"metal glue' I call it. It scans from brazing thru mig, tig, stick and may B ends w/'forge welding". I may use it to remove fasteners (.125 trim screw - 3/4 inch exh bolt) stuck from 40, 50 yrs of being frozen 3 times a day (tack a bolt head on that baby & wrench it out)...
How about plastic ? I had a buddy with a plastic welder. The kit had about 5 different types of plastic rods in various colors. It had a sort of soldering gun with a tube running through the middle of it to feed the rod as you heated the repair area. I had to fix a broken electrical housing on my Fiero and it worked perfectly. Harbor Freight has this one > https://www.harborfreight.com/plastic-welding-kit-with-air-motor-and-temperature-adjustment-96712.ht...
Sajeev, it is much easier than you think. Most people over-think it. I have been plastic welding for over 40 yrs (out of necessity.... limited funds as a young man, wanting to spend my $ on horsepower as opposed to plastic). All you need is a solder gun (using the "flat blade" attachment). "Stitch" the 2 sides together first (simply push the end of the attachment all the way thru the plastic where the break/crack line up, then "weld" a bead (just like any other type of welding----pushing attachment into plastic & back out w/o penetrating all the way thru), over top of the seam & use an external plastic source for filler (if needed). Sand & paint as required.
Thanks for the feedback, I really appreciate it! It looks that easy for sure, my current problem is getting the part in question in a stable setting so I can weld it back up. I have a plastic dashboard that has a crack in the middle, and the darn thing flexes so much I can't weld and hold it together at the same time. This problem probably has a simple fix, which I will figure out sometime this month.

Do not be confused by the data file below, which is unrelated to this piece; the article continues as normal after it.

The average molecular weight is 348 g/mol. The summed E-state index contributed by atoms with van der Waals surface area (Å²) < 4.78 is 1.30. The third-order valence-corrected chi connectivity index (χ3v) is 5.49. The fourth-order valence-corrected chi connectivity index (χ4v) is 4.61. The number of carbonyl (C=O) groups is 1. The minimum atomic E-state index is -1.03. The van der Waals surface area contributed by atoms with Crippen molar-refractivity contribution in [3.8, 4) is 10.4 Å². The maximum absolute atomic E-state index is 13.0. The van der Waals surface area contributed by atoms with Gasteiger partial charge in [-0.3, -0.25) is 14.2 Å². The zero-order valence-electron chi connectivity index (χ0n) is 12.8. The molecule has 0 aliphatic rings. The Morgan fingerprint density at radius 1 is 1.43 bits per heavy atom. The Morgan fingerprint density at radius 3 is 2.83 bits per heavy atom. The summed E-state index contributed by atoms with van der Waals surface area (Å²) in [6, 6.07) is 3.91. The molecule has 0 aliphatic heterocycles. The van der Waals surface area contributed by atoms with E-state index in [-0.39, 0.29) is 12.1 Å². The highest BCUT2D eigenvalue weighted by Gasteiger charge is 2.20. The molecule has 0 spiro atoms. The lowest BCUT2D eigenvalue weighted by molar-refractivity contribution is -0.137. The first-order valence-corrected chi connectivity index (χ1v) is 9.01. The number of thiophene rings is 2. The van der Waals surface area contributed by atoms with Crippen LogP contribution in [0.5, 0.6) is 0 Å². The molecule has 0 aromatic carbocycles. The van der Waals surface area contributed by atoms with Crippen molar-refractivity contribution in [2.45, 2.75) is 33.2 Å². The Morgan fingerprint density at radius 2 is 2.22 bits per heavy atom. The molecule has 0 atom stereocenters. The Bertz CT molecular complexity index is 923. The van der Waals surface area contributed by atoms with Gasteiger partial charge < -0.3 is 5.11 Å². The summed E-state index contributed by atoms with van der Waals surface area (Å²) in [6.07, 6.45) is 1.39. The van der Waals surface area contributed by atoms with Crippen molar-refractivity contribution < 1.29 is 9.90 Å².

Anything steel can be welded with the low priced wire-feed welders that use fluxed wire. It just takes a lot of practice matching amperage and wire feed speed. The companies that sell these units also claim they can be used to weld aluminum. But don't try it. You really need an argon gas shield to do that. I actually do a lot of aluminum welding with the typical oxy-acetelene torch. I recieved my aviation airframe certification which required that ability, and found myself using that technique fairly often because there is less cracking after the weld cools. TIG welding would be my other choice. But really, for non-structural joints, like that headlight trim ring, I would braze rather than weld.
I used to help my Uncle restore L2 Taylorcrafts. I got stuck repairing the aluminum engine cowls and tubing. These were WWII era planes and by the time I got to the cowls, they looked like swiss cheese from all of the riveted patches and cracks. I could TIG weld them and dolly them out to look like new. Also welded up engine cowling and turboprop combustors for the local FBO. Thought there might be a business opportunities there, but the price to be a certified repair station was prohibitive.
My neighbor's buddy (retired - fixed income) wrecked his truck and pretty much flattened everything from the bumper up to the first major crossmember. after a lot of debate about heating and straightening and so forth, i finally said why don't we just cut the front of the frame off and weld on a donor?
not the most elegant repair in the world, but
500 bucks later and he was back on the road